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Online ISSN 1827-1707
Keyhani S. 1, Mardani-Kivi M. 2, Abbasian M. R. 3, Sharifzadeh S. R. 4, Goyal D. 5, Esmailiejah A. A. 1
1 Department of Orthopedic Surgery, Akhtar Orthopedic Hospital, Shahid Beheshti University of Medical Sciences, Tehran, Iran;
2 Orthopedic Department, Guilan Road Trauma Research Center, Guilan University of Medical Sciences, Rasht, Iran;
3 Akhtar Orthopedic Hospital, Shahid Beheshti University of Medical Sciences, Tehran, Iran;
4 Imam Reza Hospital, Army University of Medical Sciences, Tehran, Iran;
5 Saumya Orthocare, Center for Advanced Surgeries of the Knee Joint, Sabarmati, Ahmedabad, India
AIM: The aim of this paper was to evaluate the clinical outcome of arthroscopic osteochondral autograft transfer in people with grade IV size 1-4 cm2 cartilage defects of the knee.
METHODS: This is a prospective study on 84 patients with grade IV chondral lesion who underwent arthroscopic mosaicplasty. The International knee documentation committee (IKDC) score and Lysholm knee score (LKS) were used to evaluate the functional outcome. Furthermore, the impact of factors such as age, the afflicted condyle, number of plugs, presence of accompanying lesions, and level of activity before surgery, and complications of surgery were studied.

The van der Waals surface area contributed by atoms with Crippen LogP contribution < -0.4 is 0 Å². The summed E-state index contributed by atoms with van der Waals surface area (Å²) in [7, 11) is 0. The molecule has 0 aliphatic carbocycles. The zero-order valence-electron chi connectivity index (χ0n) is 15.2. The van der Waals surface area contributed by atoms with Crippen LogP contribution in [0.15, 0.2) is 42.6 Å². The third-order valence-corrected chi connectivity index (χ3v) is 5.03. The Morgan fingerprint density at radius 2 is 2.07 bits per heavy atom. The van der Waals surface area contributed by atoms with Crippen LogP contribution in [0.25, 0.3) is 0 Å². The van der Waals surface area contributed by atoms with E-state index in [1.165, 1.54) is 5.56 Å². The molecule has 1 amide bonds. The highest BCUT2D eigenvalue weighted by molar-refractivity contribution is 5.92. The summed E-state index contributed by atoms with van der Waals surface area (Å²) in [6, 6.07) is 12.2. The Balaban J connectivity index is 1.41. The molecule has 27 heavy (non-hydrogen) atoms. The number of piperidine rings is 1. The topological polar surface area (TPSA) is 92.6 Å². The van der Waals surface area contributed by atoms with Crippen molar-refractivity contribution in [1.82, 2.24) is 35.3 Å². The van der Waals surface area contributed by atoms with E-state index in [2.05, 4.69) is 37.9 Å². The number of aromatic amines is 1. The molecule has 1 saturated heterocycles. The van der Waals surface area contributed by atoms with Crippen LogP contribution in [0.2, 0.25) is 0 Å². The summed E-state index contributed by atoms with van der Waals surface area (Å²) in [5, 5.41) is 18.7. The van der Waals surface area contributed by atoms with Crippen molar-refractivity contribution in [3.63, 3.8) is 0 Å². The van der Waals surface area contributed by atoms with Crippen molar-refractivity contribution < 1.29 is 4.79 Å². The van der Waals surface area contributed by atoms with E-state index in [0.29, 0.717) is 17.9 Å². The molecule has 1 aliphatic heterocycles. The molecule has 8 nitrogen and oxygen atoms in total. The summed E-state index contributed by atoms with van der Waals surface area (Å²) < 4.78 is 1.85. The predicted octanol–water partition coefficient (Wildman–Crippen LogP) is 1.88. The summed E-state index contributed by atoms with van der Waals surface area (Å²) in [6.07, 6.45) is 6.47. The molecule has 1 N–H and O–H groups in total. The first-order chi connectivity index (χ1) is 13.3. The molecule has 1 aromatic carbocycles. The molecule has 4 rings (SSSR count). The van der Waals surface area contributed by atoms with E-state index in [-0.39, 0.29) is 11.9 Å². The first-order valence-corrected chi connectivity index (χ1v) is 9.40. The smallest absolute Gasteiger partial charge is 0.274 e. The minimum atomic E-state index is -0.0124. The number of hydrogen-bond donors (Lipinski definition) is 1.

RESULTS: The mean lesion size was 2.1±0.51 cm2. The patients were followed for an average period of 67±14 (range of 44-98) months. The IKDC Score at the final follow up (83.5±12.7) was significantly improved from pre-operative score (51.9±6.2). Using the LKS score, 20.2% of patients had excellent outcome, while the 72.6% and 7.2% yielded good and fair outcomes respectively. The clinical outcome was better in young athletes patients, those who had not any accompanying intraarticular or lateral condylar lesions, and those who had fewer plugs (P<0.05).
CONCLUSION: The mid-term results of arthroscopic osteochondral autograft transfer proved it to be an appropriate option for grade IV cartilage lesions with 1-4 cm2 size, particularly when it is performed for younger patients with lesions smaller than 2.5 cm2.